The Tang Shipwreck and Orkney Simmens

Examples of plant fibre and plant parts used used in construction: coir from the husks of the coconut, simmens and sookens from oat straw. The Tang Shipwreck, found in the Java Sea, its hull planks sewn with coir. House roofs in Orkney protected and insulated with oat rope. Traditional uses of unprocessed plant material brought to life through museums in Singapore and Orkney.

Coconut fibre binds 9thC wooden hulled ship

The Asian Civilisations Museum in Singapore [1] hosts a major exhibition on the Tang Shipwreck, found in 1998 in the Java sea [2]. The ship carried pottery before it sank, including many porcelain bowls made during the Tang Dynasty of China (618-907), far to the east of its resting place, and intended for export and sale to the middle east. They were decorated with homely designs, trees and flowers, but also fantastic sea creatures and other beasts (Fig. 1).

Fig. 1 Images of the Tang Shipwreck: a replica of the ship among examples of pottery; (upper right) a silver medallion; (lower right) bowl with fantastic sea monster; (lower left) a large pot in which many individual bowls were packed. From Asian Civilisations Museum, Singapore (

It is not so much the surviving pottery and coins that caught the interest of the Living Field‘s roving reporters, but the way the ship’s hull was constructed. It was made of wooden planks, but they were not nailed or bound by iron. Rather they appear to have had holes bored in them through which coir fibre was passed to sew the planks together. The joints were bound with wadding and sealed with lime. The guidebook states ‘these techniques are typical of early ships made in the region of the (Arabian or Persian) Gulf and India’ [2].

The Tang ship was recreated using techniques as in the original and proved seaworthy during trials in 2010.

What of coir?

Coir comes from the husks of the coconut fruit [3]. The durability of coir can be seen in the many coconuts that are washed up on beaches throughout the region. Strands of the fibrous content of the husk appear clearer when the coconut has long exposure to salt water, during which the natural packing material disintegrates, allowing the coarse fibre to fall free.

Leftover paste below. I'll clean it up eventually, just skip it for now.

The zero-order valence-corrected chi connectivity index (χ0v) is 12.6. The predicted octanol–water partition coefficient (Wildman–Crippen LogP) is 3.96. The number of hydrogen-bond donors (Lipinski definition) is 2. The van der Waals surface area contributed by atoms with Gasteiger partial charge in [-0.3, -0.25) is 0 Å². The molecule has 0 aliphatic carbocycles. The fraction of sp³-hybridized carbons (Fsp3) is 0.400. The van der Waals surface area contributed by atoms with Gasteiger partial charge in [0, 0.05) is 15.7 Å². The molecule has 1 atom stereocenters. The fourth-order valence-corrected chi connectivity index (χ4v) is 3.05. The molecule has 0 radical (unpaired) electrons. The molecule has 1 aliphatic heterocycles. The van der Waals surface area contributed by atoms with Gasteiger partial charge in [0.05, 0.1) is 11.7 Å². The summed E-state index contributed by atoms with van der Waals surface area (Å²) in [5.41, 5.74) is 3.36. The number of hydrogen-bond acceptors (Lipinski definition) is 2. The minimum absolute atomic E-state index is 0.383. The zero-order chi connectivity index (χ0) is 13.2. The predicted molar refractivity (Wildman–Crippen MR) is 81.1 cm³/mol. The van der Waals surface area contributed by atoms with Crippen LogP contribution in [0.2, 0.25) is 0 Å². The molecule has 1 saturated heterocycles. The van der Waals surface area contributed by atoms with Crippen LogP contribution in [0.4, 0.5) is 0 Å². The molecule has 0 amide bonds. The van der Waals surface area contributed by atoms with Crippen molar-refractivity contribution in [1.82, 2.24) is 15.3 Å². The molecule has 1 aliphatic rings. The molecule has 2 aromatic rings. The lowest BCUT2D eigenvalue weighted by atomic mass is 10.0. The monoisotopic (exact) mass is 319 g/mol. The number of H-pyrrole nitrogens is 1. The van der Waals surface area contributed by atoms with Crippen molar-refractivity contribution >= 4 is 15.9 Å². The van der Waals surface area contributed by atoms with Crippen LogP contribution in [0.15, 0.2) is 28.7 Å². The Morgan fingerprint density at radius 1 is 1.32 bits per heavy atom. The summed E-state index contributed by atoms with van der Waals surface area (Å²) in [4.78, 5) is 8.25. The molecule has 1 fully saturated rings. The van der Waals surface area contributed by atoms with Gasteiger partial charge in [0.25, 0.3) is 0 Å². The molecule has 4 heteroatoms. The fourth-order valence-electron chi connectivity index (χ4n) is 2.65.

Fig. 2 Coconut grove and palm-thatched hut typical on shores of the South China Sea (taken 1980s), discarded coconuts after food extracted (lower left), and part of a coconut in cross section showing the band of fibre about 5 cm wide (coir) between the inner kernel and the outer skin (

Coconut Cocos nucifera is one of the most useful plants [3]: as food, drink, oil, medicinal, fermented alcohol, utensil, animal feed, fuel, roofing material, and more. In Europe, its flesh or ‘meat’ is widely used in oriental cooking, but more common is the coir fibre used to make mats and matting . The fibre surrounds the ‘nut’, the whole protected by an outer skin. More recent uses include the fibrous ‘compost’ in which some protected fruit crops are grown.

Orkney Simmens and sookens – oat rope

At that time of the Tang shipwreck, the Picts in Scotland were carving stones and cross-slabs, reaching a high point in European Celtic art. Like the Tang potters, they also depicted fabulous monsters. Little is known of how they built their ships, but there is no equivalent of coir here, nothing quite so strong and durable that grows ready-made on trees, except perhaps the stems of heather and worked willow.

A material moderately strong and durable was however used to make rope, and that was straw from the oat crop. The distant origins of oat-rope are uncertain, but it was still in use until recently in Orkney where it was called simmens, used in roofing and securing hay ricks [4].

Fig. 3 Inside the Corrigall and Kirkbuster Museums on Orkney Mainland [5], showing plaited oat rope or simmens, balled for storage, and a rope hanging across the room over the fireplace (

Simmens is plaited from oat straw by hand, then typically stored as balls (Fig. 3). Its most celebrated usage was as a roofing material. It was looped from one of the eaves, over the top of the roof, down the other side, secured there and then looped back again, a procedure called needling.

The simmens rope was packed tightly to form a complete covering. In some places, straw was packed between successive layers of simmens and the roof completed with a final layer weighted down at the eaves by stones.